ByFranco Gucci, writer at Creators.co
I'm an avid movie fan whose favorite movie ever is Back to the Future. I'm the type of person that if I like a TV show, I'll binge watch it
Franco Gucci

Back in May, Universal officially announced the Dark Universe, a shared cinematic franchise that would put classic monsters like Dracula, the Invisible Man and the Bride of Frankenstein back in the spotlight. To the studio's misfortune, though, things didn't go as planned. The saga's first installment, The Mummy, became a flop, earning $409 million at on a budget that, accounting marketing costs, went well over the $200 million mark.

The film's disappointing outcome set off a chain of events that painted a dark picture for the would-be universe. Cracks started to show when Alex Kurtzman, one of the franchise's leading minds, stated that he wasn't sure about his commitment to future monster-themed films.

Shortly after that, in October, the studio announced that 's Bride of Frankenstein was being taken off of its February 2019 release date to give the project a bit more development time. At the time, Universal assured audiences that this was just a small hiccup, but that wasn't the case...

The Dark Universe Is In Serious Trouble

'The Mummy' [Credit: Universal Pictures]
'The Mummy' [Credit: Universal Pictures]

The Hollywood Reporter has revealed that Chris Morgan and , the creative pair responsible for the Dark Universe, have stepped away from the franchise to work on other projects. According to the site, Kurtzman is focusing on his duties as executive producer for CBS' Star Trek: Discovery. As for Morgan, he's writing Jason Statham and Dwayne Johnson's upcoming Fast & Furious spinoff.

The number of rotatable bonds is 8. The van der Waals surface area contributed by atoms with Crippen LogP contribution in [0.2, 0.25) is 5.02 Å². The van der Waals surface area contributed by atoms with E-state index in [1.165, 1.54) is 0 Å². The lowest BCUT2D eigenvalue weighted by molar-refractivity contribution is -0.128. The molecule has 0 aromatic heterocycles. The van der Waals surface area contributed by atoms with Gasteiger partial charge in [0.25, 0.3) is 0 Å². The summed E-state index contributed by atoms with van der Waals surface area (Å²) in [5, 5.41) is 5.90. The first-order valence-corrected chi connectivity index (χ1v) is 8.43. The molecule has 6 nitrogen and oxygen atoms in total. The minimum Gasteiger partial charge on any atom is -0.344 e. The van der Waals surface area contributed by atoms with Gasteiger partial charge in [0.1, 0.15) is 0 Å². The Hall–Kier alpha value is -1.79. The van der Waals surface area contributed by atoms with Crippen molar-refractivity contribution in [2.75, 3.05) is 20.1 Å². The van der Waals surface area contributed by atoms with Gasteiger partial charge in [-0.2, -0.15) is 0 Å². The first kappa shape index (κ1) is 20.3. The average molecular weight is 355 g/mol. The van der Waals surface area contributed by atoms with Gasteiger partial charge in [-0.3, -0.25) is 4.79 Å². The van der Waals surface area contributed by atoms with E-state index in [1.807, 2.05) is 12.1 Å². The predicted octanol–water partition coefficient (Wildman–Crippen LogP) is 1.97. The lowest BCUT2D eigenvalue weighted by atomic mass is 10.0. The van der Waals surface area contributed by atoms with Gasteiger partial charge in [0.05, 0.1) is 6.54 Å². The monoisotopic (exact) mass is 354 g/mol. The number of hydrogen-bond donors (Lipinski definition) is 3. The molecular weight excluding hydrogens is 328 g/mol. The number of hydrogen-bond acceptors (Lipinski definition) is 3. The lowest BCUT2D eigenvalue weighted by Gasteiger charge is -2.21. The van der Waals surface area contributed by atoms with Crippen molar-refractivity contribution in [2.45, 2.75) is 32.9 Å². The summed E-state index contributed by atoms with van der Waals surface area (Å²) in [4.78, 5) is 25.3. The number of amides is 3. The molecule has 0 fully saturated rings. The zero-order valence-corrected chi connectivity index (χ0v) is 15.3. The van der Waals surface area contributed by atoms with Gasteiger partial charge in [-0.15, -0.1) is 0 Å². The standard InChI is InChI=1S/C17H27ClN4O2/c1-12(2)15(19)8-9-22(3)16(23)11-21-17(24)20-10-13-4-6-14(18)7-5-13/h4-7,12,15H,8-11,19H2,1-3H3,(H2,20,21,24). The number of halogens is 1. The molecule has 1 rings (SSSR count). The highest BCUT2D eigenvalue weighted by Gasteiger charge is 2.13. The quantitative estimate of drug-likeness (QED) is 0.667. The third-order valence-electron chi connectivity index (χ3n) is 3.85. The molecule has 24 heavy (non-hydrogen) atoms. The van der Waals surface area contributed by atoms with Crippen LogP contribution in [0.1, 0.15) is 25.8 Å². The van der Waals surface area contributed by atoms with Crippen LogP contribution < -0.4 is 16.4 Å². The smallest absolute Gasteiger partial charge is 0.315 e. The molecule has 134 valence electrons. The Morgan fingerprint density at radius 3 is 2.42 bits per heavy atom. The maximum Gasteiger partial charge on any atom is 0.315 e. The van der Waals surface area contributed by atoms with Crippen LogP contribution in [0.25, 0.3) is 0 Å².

To Universal's misfortune, this shake-up wasn't the franchise's only problem. When was pushed back, it was revealed that Angelina Jolie, while not officially signed-on, had agreed to star in the film. Fans were excited to see her in the part, but as we just learned, she is no longer attached to the project.

As if that wasn't worrying enough, the Dark Universe's official headquarters in the Universal lot –– which the studio reportedly spent lots of money on –– are now empty.

So, What's Next For Universal's Monsters?

The Wolf Man by Alex Ross [Credit: Universal Pictures]
The Wolf Man by Alex Ross [Credit: Universal Pictures]

Surprisingly, all of those troubles aren't discouraging Universal to give its prolific catalogue of monsters a new shot. Peter Cramer, president of production for the studio, stated that they have no pressure in moving forward with other projects until the studio is sure each one has hit the right note:

"We've learned many lessons throughout the creative process on Dark Universe so far, and we are viewing these titles as filmmaker-driven vehicles, each with their own distinct vision. We are not rushing to meet a release date and will move forward with these films when we feel they are the best versions of themselves."

Now, despite that hopeful statement, we shouldn't expect to have a monster-themed cinematic universe anytime soon. As THR revealed, Universal is contemplating on offering its sci-fi properties to different directors (one of them being Paranormal Activity's ), with the intention to focus on one-off stories that aren't connected to other characters or stories.

What this new plan means for previously-planned films like The Invisible Man and Bride of Frankenstein is unclear at the moment, so we'll have to wait for the studio to further develop its strategy and release more information about it.

[Credit: Universal Pictures]
[Credit: Universal Pictures]

What do you think about the Dark Universe falling apart? Do you think Universal's monsters have a future on the big screen? Let me know in the comments!

[Source: The Hollywood Reporter]

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